As English settlers erected more colonies, the singles laws spread up and down the Atlantic seaboard. By the time of the American Revolution, laws explicitly applying to the unmarried had spread to eleven of the thirteen colonies that later became the United States. As the laws spread, their application changed. New York, Maryland, and Massachusetts approved statutes in the early eighteenth century that provided lighter sentences for married debtors than for single ones. At the same time, Pennsylvania implemented a host of sex crime laws that connected penalties to one’s marital status. A single man convicted of rape could be deprived of his entire estate, while a married man would only lose a third. Harsher sentences also faced Pennsylvania bachelors convicted on adultery, bigamy, and fornication. However, in the case of sodomy and bestiality, single men in Pennsylvania actually made out better than their married counterparts. Although all men faced imprisonment and floggings for their first offense, if a man was convicted of sodomy or bestiality more than once, the law insisted that as “a married man, he shall also suffer castration.” As this law suggests, colonial lawmakers apparently did not draft the bachelor laws because they feared that unmarried men were more likely to be homosexuals.

As the bachelor laws changed over time, they increasingly applied only to men. In part, this was because men in the eighteenth century were beginning to assert themselves as independent even if they were unmarried or owned no property. Indeed, bachelors refuted the earliest singles laws by insisting on their right to live as they pleased and to have sex outside of marriage, liberties that colonial authorities were increasingly willing to grant them. Single women, however, did not win the same type of freedom and remained effectively dependent in the eyes of the law.

As more single men asserted their independence, a new type of law emerged: the bachelor tax. Indeed, once single men demonstrated that they could support themselves, the government reasoned that they could also pay their own taxes. After 1660, Parliament had introduced a series of taxes on unmarried Britons as well as tax breaks for married men with four or more children. In America, New York collected a short-lived bachelor tax in 1703 to help fund the colony’s defense, although it was Pennsylvania that implemented the most long-lasting bachelor tax. In 1693, Pennsylvania lawmakers exempted men from pay taxes if they had “a great charge of children.” Three years later, the assembly added a provision requiring that all men over the age of sixteen who “have not families or charge to maintain, and are not under their parents tuition,” to pay six shillings per year. In 1711, this was simplified to “single freemen.” Authorities collected this tax for the rest of the eighteenth century and the language was not entirely expunged from Pennsylvania’s laws until 1919.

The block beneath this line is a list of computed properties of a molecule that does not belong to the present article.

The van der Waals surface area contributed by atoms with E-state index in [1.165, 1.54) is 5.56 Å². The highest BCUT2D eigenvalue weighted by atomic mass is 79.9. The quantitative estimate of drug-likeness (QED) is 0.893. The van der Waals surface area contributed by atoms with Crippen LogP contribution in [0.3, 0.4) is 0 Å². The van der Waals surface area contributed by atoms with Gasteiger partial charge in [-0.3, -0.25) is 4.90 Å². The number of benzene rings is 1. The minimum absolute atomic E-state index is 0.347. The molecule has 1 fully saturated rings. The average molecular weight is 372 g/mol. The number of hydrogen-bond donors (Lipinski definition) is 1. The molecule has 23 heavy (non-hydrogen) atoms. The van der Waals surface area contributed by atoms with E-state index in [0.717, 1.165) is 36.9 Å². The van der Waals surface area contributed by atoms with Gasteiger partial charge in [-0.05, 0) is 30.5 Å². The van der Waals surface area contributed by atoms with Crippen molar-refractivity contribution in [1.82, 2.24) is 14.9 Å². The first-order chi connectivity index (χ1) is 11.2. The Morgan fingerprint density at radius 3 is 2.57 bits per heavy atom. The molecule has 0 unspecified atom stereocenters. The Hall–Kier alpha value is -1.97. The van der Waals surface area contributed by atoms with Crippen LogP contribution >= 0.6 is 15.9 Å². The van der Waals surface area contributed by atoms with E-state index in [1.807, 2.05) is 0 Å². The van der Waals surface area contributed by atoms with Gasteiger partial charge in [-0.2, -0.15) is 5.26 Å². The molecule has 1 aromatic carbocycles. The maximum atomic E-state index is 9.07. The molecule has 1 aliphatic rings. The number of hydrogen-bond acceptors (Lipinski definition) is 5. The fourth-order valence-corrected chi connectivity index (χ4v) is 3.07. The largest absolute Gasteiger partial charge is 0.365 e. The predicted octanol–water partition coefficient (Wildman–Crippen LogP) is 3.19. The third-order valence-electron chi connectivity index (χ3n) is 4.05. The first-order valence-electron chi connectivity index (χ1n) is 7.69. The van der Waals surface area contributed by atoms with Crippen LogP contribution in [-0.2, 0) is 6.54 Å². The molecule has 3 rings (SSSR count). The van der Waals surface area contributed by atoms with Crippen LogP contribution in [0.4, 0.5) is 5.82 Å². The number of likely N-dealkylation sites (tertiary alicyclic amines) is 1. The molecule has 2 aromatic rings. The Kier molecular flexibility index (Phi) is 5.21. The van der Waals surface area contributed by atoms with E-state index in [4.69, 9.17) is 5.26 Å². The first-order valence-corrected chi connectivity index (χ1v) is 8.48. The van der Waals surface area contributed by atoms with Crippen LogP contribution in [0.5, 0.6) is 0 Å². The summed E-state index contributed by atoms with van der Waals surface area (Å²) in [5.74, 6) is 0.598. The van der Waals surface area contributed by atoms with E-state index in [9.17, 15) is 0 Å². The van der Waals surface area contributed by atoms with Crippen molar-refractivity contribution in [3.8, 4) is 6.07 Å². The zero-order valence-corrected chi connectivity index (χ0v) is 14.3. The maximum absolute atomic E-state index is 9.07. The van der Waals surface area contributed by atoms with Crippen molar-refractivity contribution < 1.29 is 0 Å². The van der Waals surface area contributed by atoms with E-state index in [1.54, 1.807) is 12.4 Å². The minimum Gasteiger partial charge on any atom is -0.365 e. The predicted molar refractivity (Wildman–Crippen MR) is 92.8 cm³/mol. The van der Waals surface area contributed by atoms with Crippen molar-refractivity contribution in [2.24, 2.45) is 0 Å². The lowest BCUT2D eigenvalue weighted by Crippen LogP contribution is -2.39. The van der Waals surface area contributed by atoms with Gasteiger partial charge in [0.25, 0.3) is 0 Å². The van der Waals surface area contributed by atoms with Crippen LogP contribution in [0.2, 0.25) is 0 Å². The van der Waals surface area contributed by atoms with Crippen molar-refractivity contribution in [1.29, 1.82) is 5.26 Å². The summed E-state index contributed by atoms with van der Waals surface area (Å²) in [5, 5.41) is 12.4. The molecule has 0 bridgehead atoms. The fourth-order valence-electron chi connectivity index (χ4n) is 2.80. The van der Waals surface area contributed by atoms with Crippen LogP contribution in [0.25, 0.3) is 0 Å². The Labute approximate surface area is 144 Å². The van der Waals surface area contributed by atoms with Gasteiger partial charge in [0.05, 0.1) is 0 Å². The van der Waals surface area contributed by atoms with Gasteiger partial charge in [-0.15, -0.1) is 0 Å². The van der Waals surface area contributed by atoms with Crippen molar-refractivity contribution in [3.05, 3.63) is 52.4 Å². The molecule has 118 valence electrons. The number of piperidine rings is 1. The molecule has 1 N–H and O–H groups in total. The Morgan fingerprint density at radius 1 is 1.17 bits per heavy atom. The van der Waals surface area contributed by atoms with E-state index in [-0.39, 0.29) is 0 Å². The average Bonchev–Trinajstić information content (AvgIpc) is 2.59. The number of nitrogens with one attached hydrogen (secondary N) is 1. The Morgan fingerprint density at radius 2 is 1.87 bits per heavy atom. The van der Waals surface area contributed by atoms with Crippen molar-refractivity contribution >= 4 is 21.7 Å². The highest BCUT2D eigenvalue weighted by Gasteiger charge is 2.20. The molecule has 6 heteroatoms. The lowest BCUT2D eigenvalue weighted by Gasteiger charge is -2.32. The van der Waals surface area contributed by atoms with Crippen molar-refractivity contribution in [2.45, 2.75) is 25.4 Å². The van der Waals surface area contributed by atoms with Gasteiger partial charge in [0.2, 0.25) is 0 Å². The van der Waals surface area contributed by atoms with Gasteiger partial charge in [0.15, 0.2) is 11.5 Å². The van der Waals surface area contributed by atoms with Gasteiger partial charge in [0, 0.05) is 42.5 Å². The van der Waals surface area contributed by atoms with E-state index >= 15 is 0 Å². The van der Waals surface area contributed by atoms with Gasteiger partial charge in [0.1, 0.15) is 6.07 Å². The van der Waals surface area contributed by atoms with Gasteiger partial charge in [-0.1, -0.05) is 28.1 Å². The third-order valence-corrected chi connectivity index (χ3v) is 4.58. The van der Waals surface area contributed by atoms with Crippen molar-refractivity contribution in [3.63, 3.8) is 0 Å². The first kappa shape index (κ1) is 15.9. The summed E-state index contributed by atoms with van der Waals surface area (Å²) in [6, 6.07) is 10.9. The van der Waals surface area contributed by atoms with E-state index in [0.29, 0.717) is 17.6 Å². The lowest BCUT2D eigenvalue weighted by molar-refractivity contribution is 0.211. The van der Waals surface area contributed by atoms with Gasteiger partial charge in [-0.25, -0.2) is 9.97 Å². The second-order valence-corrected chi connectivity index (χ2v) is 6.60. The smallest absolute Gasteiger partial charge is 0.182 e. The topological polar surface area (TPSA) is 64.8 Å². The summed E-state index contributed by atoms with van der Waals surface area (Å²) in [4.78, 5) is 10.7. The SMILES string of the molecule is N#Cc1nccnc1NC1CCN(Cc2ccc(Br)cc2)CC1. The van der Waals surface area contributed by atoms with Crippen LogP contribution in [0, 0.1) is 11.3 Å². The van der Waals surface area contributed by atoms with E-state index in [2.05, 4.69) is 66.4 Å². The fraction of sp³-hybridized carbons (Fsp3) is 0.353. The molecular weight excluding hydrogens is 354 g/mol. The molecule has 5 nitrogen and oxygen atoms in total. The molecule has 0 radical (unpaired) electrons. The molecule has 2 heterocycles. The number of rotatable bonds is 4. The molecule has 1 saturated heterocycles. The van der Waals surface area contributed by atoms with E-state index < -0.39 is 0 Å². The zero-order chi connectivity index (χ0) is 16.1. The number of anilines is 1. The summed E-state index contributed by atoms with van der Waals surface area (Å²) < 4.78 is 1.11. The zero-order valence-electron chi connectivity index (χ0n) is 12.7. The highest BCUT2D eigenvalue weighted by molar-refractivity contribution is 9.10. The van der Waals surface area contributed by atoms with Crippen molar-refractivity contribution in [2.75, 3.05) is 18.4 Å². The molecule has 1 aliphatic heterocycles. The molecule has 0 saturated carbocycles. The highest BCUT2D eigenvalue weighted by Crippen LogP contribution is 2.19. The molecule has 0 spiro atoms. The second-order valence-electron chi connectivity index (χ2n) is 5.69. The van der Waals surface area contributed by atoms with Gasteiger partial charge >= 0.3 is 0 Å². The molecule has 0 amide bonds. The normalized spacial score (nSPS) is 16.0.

The target of the Pennsylvania bachelor tax was not all single men, but rather those who did not own real estate. Such men were typically young and often lived and worked with a family who paid them wages. Recent work on labor in the colonies suggests that Pennsylvania single freemen were among the highest paid workers in colonial America and thus we might understand why provincial legislators were so eager to tax them. Nevertheless, the tax burden on Pennsylvania’s bachelors was quite steep. Although the tax began at six shillings, it fluctuated depending on the financial needs of local officials. During times of war, this tax was augmented by special levies that could easily double a bachelor’s tax bill. Tax records reveals that Pennsylvania’s bachelors often faced a higher tax burden than property owners who paid land taxes. In Chester County, local taxes on single freemen were higher than property taxes on eighty to ninety percent of landowners, while in Bedford and Lancaster counties, bachelors paid more in local taxes than approximately seventy-five percent of men with real estates.